Lipopolysaccharide (LPS)

Lipopolysaccharide (LPS)

Schematic image of a lipopolysaccharide (LPS). Variations in structure occur in different bacterial species. The core can be divided into an inner and an outer part. The inner portion consists of 1-3 KDO residues (keto deoxy octulosonate) and 2-3 heptose residues. The outer part consists of several different hexose residues (e.g. D-glucose, D-mannose and D-galactose).

Bild: Karl-Erik Johansson (BVF, SLU) - Click on the image to enlarge it.



Lipopolysaccharides (LPS), which are also known as lipoglycans, are only present in the outer membrane of gram negative bacteria. LPS is a so-called endotoxin (se även toxin nedan) and the toxicity is associated to lipid A (see below).


LPS is an amphipathic molecule, i.e. it has both hydrophilic (water loving) and hydrophobic (water repellent = lipid loving) regions. The hydrophobic portion (hydrocarbon chains) anchors LPS in the outer lipid layer of the bacterial outer membrane and the hydrophilic region (charged groups) points outward against the bacterial environment. Chemically, LPS consists of a lipid moiety and a polysaccharide moiety. The lipid moiety comprises lipid A, which is a phosphorylated glucosamine disaccharide with several (4-6) linked hydrocarbon chains, which constitute the hydrophobic portion of the molecule. The carbohydrate moiety consists of a so-called core oligosackaride (core antigen or R antigen), which is directly bound to lipid A. The polysaccharide (O-polysaccharide, O-antigen or somatic antigen) is bound to the R antigen.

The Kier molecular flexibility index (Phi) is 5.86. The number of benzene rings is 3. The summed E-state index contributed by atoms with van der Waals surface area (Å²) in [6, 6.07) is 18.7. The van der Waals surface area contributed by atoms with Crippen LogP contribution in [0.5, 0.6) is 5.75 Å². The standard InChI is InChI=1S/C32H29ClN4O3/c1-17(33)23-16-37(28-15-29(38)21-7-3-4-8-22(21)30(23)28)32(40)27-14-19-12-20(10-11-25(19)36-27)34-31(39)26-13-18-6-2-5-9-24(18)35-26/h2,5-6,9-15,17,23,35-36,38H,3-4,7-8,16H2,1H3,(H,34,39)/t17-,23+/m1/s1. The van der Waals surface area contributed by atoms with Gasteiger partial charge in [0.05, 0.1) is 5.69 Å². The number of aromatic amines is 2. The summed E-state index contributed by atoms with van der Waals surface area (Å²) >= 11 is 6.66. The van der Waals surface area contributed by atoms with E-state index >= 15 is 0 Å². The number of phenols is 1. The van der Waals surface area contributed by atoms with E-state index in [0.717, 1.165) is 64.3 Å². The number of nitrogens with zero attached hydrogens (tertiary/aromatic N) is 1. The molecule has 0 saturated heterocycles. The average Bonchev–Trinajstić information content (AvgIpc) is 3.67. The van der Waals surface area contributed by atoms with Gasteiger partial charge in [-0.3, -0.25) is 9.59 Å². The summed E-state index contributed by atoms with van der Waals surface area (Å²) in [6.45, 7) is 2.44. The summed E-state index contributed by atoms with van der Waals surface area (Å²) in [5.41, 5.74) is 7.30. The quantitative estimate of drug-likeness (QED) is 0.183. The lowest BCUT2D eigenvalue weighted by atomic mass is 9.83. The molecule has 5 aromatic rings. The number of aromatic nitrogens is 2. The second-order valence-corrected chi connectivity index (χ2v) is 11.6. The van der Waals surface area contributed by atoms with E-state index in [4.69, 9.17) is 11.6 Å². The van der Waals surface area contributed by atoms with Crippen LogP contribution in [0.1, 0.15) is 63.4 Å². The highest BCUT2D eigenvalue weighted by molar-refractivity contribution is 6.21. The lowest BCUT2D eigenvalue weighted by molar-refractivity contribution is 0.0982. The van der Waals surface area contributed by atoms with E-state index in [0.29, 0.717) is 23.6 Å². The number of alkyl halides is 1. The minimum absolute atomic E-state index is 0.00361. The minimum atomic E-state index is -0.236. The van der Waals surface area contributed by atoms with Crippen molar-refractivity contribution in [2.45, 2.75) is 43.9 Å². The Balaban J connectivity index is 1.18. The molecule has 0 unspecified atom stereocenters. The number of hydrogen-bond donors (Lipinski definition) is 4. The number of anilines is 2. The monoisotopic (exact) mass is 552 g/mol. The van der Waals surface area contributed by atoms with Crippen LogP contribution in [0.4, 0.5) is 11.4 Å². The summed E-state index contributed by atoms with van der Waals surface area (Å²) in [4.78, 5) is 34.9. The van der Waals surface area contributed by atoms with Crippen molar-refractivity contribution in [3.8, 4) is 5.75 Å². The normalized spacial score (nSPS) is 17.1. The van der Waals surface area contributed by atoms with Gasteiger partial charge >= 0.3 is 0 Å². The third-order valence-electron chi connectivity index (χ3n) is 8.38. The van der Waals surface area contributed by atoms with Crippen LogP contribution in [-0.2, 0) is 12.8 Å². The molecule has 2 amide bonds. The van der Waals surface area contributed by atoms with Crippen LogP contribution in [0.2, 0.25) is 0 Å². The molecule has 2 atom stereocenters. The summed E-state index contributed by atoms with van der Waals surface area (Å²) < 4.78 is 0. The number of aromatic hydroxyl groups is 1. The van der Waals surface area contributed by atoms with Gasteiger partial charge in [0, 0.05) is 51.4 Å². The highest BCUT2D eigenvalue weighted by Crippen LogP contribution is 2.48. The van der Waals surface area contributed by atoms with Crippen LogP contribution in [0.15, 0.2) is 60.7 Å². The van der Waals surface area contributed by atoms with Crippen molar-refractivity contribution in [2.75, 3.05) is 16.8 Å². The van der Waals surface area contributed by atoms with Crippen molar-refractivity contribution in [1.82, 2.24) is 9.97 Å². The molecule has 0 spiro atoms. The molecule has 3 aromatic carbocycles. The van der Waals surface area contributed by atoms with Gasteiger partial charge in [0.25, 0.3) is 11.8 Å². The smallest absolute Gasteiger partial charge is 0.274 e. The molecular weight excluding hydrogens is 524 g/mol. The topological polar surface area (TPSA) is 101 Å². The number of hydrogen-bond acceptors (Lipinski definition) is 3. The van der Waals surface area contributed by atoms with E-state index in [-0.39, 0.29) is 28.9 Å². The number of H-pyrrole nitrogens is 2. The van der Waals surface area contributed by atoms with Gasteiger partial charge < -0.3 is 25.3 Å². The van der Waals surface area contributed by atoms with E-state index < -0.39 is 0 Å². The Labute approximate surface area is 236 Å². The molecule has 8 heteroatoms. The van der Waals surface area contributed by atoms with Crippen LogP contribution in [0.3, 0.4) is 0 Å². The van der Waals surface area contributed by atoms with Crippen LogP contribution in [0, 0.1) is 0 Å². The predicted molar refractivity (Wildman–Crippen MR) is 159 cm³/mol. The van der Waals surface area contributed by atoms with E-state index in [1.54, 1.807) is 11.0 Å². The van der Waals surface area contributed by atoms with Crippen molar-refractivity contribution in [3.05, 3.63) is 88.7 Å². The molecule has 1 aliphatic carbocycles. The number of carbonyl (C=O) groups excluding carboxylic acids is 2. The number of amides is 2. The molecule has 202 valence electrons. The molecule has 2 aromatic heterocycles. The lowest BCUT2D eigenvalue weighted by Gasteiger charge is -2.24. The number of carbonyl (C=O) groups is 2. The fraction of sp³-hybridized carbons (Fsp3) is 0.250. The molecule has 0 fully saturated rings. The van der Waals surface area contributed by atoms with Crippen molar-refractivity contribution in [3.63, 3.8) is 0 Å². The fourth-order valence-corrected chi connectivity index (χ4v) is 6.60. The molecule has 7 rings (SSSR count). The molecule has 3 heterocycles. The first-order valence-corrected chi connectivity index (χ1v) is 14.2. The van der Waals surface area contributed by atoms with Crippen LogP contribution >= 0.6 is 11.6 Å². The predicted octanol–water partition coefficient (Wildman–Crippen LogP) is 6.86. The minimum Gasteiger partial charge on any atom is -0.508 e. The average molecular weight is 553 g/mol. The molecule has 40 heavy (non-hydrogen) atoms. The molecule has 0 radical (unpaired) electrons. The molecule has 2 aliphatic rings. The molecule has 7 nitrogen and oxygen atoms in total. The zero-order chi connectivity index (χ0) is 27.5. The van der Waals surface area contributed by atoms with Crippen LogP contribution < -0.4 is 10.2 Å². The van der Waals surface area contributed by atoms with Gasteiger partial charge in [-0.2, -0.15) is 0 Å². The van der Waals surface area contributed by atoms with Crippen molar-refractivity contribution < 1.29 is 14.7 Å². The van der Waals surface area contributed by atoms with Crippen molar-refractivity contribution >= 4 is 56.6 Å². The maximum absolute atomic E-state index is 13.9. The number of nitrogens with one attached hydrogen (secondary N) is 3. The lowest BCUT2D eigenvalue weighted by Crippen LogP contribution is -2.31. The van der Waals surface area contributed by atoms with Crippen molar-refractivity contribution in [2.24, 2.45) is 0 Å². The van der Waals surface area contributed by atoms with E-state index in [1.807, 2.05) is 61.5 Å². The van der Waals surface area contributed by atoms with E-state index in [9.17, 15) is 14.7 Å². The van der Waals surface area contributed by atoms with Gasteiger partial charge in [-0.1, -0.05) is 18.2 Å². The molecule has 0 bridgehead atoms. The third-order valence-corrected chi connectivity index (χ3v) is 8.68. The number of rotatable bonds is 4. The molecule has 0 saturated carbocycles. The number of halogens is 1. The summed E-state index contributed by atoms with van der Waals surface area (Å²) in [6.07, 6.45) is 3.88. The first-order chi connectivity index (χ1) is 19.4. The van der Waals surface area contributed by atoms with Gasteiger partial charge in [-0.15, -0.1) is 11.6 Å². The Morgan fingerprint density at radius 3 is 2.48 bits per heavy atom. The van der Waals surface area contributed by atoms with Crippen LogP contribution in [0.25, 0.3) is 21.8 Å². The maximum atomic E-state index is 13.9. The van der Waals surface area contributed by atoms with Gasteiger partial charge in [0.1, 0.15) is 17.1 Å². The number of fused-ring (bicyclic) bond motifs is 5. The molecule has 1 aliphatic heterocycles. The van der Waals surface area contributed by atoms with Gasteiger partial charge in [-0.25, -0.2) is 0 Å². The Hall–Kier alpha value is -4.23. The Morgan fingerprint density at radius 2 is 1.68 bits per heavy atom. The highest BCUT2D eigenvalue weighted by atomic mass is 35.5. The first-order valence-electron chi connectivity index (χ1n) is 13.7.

Thanks to the diversity, found in LPS from various gram-negative bacteria, its antigenic properties can be used for typing and subtyping of bacteria. The antigenic properties will also vary in different parts of LPS:

Effects on the host animal

Animals (including humans) are constantly exposed to small amounts of LPS in the blood circulation because of the turnover of intestinal gram negative bacteria and thus the innate immune system is contiuously stimulated. Exposure to large amounts of LPS, as during for instance sepsis, will cause release of cytokines, leading to fever and inflammation. At toxic concentrations of LPS, blood clots form in the capillary system, which in turn can lead to life-threatening conditions.